Yes – the Back End is a busy time of year for everyone and it has long been my favourite season. This year, autumn has been a rather a long one but it has also been pretty warm. This has given us gardeners a good chance to be out getting the gardens put to bed for the winter, and to get on with those various projects which one cannot do in the summer months – like changing things around or creating new planting areas, that sort of thing. I have just got the “lazy bed” weeded and dug over – this being our main vegetable growing area. A couple of weeks ago, we put up the bamboo screen around the frame of the shelter at the back of the house to protect the small trees and the more tender of the roses, and we hung the dividing “curtains” in the greenhouse – an ingenious device made of poppy stuff which divides the greenhouse into two sections – one warmer and one colder. This sort of activity at this time of year gives me a lovely feeling of “harvest home” – the feeling of following the traditions of eons as house and home are prepared for the winter months ahead.

The other thing about the Back End is that it is when the preparations for Christmas start in earnest. Last Monday we had occasion to be in Inverness and so we took the opportunity to buy all the fruit needed for mince meat and Christmas puddings. I always make my own because, although I gather that it is in fact more expensive to do it that way, one does at least know what has gone into both pudding and pies! I also love doing it – it is all part of Christmas for me. I have a friend whose husband (unusually) loves Christmas and killing and plucking their turkey is all part of it for him! Well – I’m not sure I would want to go that far…

Thinking about Christmas food has also made me realise that I must lose weight before the Festive Season is upon us! I gained half a stone while away doing Gaelic in August, and it has simply not come off! Going away to the Mòd didn’t help, but now that is over I have time to think more about getting back on to my weight loss régime. I have been getting back into the swing of things, and my weight has slowly but surely started to drop – slowly being of course the best way to lose weight and keep it off. I used to be considerably heavier than I am now and wore clothes 5 sizes bigger! With any luck, the wee ebook I have written about my journey through weight-loss – which is in the design stage just now – will be available on-line around Christmas time. My sincere wish is that it might help other people who are desperate to lose weight as I was, but if nothing else, it’s a good read with nice pictures – at least I think so anyway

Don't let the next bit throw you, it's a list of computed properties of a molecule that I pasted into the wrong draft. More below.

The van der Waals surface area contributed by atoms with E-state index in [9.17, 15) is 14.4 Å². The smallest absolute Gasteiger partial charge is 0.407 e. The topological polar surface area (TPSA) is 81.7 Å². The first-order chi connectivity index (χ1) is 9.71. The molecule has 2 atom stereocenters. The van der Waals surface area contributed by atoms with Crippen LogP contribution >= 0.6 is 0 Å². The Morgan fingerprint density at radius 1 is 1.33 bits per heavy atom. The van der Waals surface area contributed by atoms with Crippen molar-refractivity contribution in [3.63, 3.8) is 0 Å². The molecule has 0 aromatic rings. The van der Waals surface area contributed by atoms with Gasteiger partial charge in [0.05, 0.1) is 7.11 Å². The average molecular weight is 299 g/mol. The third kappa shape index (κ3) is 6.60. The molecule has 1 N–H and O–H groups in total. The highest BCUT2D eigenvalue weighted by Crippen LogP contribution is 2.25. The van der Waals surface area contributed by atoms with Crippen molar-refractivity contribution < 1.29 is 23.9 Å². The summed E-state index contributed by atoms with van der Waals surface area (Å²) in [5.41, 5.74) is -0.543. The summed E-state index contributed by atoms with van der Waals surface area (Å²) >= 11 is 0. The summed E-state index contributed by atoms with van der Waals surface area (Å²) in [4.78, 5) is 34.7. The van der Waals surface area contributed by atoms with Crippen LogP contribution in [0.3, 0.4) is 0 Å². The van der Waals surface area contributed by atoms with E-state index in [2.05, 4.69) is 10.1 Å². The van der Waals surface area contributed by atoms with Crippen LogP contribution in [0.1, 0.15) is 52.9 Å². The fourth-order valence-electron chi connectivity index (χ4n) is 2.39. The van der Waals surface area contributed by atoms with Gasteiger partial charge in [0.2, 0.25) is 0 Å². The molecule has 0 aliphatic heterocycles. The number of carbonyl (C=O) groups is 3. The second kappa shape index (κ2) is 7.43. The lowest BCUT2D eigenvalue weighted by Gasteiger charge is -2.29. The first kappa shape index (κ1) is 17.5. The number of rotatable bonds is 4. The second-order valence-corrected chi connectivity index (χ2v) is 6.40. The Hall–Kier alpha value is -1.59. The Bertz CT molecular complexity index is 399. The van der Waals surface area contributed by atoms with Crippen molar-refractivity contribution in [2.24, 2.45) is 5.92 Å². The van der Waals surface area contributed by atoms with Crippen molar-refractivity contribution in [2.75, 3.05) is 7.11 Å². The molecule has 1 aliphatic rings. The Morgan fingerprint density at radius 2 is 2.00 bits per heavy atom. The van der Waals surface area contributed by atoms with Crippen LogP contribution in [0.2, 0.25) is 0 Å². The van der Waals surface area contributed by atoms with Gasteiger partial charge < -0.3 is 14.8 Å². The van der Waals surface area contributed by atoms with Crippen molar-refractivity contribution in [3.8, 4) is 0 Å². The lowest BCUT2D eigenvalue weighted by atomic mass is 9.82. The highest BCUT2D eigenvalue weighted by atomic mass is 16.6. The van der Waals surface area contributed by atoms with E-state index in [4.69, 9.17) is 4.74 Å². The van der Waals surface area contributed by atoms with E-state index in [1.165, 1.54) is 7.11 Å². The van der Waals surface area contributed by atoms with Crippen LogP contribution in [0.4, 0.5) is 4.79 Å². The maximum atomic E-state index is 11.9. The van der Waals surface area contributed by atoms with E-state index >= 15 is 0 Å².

The seasonal colours in the strath - seen from our upstairs windowCo-dhiu – we aren’t at Christmas quite yet, although the lights were up over the streets in Inverness ready to be lit when the time comes! The drive over the Diridh was lovely. The woods were heartbreakingly beautiful – especially where there were larches – full of the gold of autumn, and contrasted against the green of the evergreen pine and fir trees, the colours were stunning. I had meant to take my camera with me and forgot, but really I don’t think that any picture would have done justice to the sheer beauty of nature. The garden is also looking quite beautiful just now – to my eyes anyway – and one does have this wonderful feeling that one is actually getting on top of the weeds for once! I have to admit to a feeling of urgency when it comes to the garden just now and I am endeavouring to be out there every minute I possibly can. The reason being the news reports telling of the severe winter weather on the Eastern seaboard of the United States, and this feeling that we will get the tail end of that in a couple of weeks time. I hope I’m wrong – I’m not quite ready for full-blown winter just yet…

My spindle tree looking similarly autumnal under the shelter


[Photos by Clarinda]